After 20 Years of Debate, Contract Signed to Replace Viaduct With Tunnel

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Come hell or high water, it looks like a deep-bore waterfront tunnel will be built to replace the aging Alaskan Way Viaduct. Yesterday the Washington Department of Transportation signed a $1.09 billion contract with Seattle Tunnel Partners, an international construction consortium scheduled to complete the project by December 2015.

It was a well-orchestrated event. Dozens of orange-vested union construction workers were strategically placed in the Port of Seattle's waterfront offices. Transportation Secretary Paula Hammond and representatives from Seattle Tunnel Partners--Fernando Gonzalez-Alcaniz and Jack Frost--were flanked by a bevy of local notables, including half the Seattle City Council, State Representative Judy Clibborn, State Senators Mary Haugen and Scott White and Port of Seattle CEO Tay Yashitani, as the trio put their John Hancocks to the contract.

Transportation Secretary Paula Hammond signs the contract with the dynamic duo of Fernando Gonzalez Alcaniz and Jack Frost from Seattle Tunnel Partners.
Noticeably absent at the signing was Seattle Mayor Mike McGinn, who has been the tunnel's most identifiable opponent. His office was contacted and he had no immediate statement.

Dragados, S.A, a Spanish-based construction firm which has experience building large-bore tunnels, and Tutor Perini Corporation, a California-based firm specializing in civil and building construction, are the two heavy hitters. Local subcontractors Frank Coluccio Construction and Mowat Construction have been included as Northwest eye candy and will assist. According to WSDOT, up to 5,000 jobs will be created at the height of construction--a statement that drew significant applause from the aforementioned union types.

The total cost could reach up to $1.4 billion if incentives are reached, which include bonuses for Dragados/Perini if the tunnel is completed ahead of time. The big dig is just part of the larger overall process of replacing the viaduct, a process which will likely cost over $4 billion.

"With this contract, we are confident that the tunnel will be built within budget and delivered on time. More than 90 percent of the design-build work will be performed for a fixed price," Hammond assured, reading from a prepared statement.

A feeling of let's-hurry-up-and-get-this-done-already permeated the signing. Had there been picks and shovels on the premises, there probably would have been a mad rush across the street to start digging then and there.

As it is, work is already underway to tear down the viaduct's First Avenue ramp. The southern portion of the elevated roadway is scheduled to come down in 2012. And it won't be long before this marriage is consummated, as Dragados/Perini contractors will begin moving into WSDOT offices in downtown's Wells Fargo Building on Monday.

It's been nearly 10 years since the 2001 Nisqually Earthquake damaged the viaduct. And it's been two decades since the 1989 Loma Prieta earthquake in San Francisco first showed the risk of collapse for elevated freeway structures during major seismic events.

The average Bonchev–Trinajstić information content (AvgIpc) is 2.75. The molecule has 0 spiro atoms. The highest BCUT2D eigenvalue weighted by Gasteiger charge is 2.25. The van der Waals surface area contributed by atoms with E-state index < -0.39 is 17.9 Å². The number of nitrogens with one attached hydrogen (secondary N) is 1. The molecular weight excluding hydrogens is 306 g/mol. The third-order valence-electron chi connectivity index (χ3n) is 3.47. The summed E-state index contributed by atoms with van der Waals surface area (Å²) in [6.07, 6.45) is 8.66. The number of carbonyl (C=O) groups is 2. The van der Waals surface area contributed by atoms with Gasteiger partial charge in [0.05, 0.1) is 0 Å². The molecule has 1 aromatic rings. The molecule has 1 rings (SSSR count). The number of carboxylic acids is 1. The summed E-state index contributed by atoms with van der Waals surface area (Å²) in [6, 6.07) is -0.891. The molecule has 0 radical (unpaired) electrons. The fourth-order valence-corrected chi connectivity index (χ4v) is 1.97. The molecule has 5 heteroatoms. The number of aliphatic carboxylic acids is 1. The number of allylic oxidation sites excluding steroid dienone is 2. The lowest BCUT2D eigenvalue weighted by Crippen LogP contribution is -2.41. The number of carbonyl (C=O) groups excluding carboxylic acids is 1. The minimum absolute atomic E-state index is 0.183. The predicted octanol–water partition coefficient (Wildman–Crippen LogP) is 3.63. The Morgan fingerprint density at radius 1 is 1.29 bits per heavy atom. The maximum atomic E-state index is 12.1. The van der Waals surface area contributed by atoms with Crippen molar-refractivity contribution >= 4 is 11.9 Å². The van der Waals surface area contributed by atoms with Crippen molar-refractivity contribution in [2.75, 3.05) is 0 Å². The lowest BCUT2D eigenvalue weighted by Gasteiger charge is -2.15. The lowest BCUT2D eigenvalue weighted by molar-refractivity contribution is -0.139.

With all the time spent debating the issue--dozens of public meetings, hundreds of news articles, and thousands of hours of public testimony--there's a definite sense that tunnel fatigue has overcome politicians, the media, and average citizens alike. Now that the contract has been signed, it's almost a fait accompli. The tunnel will be built and any question over funding, lawsuits, or design flaws will be dealt with as they come.

It doesn't help that tunnel opposition is fatally fractured into two warring and mutually exclusive camps.

On one hand are fiscal conservatives opposed to a $4.2 billion "Big Dig" project, fraught with cost overruns, that won't add any significant transportation capacity. Their solution is to either rebuild or retrofit the 60-year old structure.

And on the other are the radical environmental types banging the bongo drum for a "Surface Street Alternative" which would dump 100,000 cars and semitrucks onto the streets of downtown Seattle. The theory is that if you make commuting so rotten for motorists, they'll give up their Mother Nature-killing internal-combustion machines and take public transportation instead.

In March 2007, Seattle residents voted no and no on a confusing, poorly crafted ballot measure which was in effect an opinion poll on whether to build a new elevated roadway or a cut-and-cover tunnel.

True to form, and fulfilling Seattle's need for engaging in direct democracy, two new ballot initiatives to stop the tunnel are being tendered for approval. I-101 hopes to prevent the state from using city right-of-ways, while the other, I-102, ostensibly protects the city from being stuck with paying for cost overruns. Seattle Citizens Against the Tunnel (yes, the acronym spells SCAT) already has over 22,000 signatures, which should be enough to put I-101 to a vote.

Elizabeth Campbell, with SCAT, admits that there is a certain amount of fatigue, and added that tunnel proponents are relying on opposition to simply give up.

"The challenge is that the state will already begin digging, and they're banking on the idea that they can skate around the vote and ignore legal issues that are coming," Campbell said.

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